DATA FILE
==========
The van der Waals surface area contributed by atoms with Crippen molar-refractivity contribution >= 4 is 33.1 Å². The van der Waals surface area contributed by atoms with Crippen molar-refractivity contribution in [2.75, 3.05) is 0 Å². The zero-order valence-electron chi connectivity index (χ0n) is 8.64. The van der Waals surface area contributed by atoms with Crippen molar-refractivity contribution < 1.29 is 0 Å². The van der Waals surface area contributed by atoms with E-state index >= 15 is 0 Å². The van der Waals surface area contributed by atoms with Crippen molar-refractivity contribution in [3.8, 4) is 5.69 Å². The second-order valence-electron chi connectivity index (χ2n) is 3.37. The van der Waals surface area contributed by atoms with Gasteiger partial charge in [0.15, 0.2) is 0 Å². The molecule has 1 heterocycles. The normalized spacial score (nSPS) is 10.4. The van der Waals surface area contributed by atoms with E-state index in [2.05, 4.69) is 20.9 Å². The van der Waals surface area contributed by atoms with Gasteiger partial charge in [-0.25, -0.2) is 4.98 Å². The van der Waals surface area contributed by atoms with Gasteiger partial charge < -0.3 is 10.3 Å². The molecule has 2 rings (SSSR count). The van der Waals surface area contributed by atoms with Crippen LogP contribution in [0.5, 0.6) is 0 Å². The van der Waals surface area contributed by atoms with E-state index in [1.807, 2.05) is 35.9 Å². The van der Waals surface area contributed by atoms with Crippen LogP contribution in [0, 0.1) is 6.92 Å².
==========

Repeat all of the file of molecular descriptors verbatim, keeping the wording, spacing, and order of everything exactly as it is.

The van der Waals surface area contributed by atoms with Crippen molar-refractivity contribution >= 4 is 33.1 Å². The van der Waals surface area contributed by atoms with Crippen molar-refractivity contribution in [2.75, 3.05) is 0 Å². The zero-order valence-electron chi connectivity index (χ0n) is 8.64. The van der Waals surface area contributed by atoms with Crippen molar-refractivity contribution < 1.29 is 0 Å². The van der Waals surface area contributed by atoms with E-state index >= 15 is 0 Å². The van der Waals surface area contributed by atoms with Crippen molar-refractivity contribution in [3.8, 4) is 5.69 Å². The second-order valence-electron chi connectivity index (χ2n) is 3.37. The van der Waals surface area contributed by atoms with Gasteiger partial charge in [0.15, 0.2) is 0 Å². The molecule has 1 heterocycles. The normalized spacial score (nSPS) is 10.4. The van der Waals surface area contributed by atoms with E-state index in [2.05, 4.69) is 20.9 Å². The van der Waals surface area contributed by atoms with Gasteiger partial charge in [-0.25, -0.2) is 4.98 Å². The van der Waals surface area contributed by atoms with Gasteiger partial charge < -0.3 is 10.3 Å². The molecule has 2 rings (SSSR count). The van der Waals surface area contributed by atoms with Crippen LogP contribution in [0.5, 0.6) is 0 Å². The van der Waals surface area contributed by atoms with E-state index in [1.807, 2.05) is 35.9 Å². The van der Waals surface area contributed by atoms with Crippen LogP contribution in [0, 0.1) is 6.92 Å².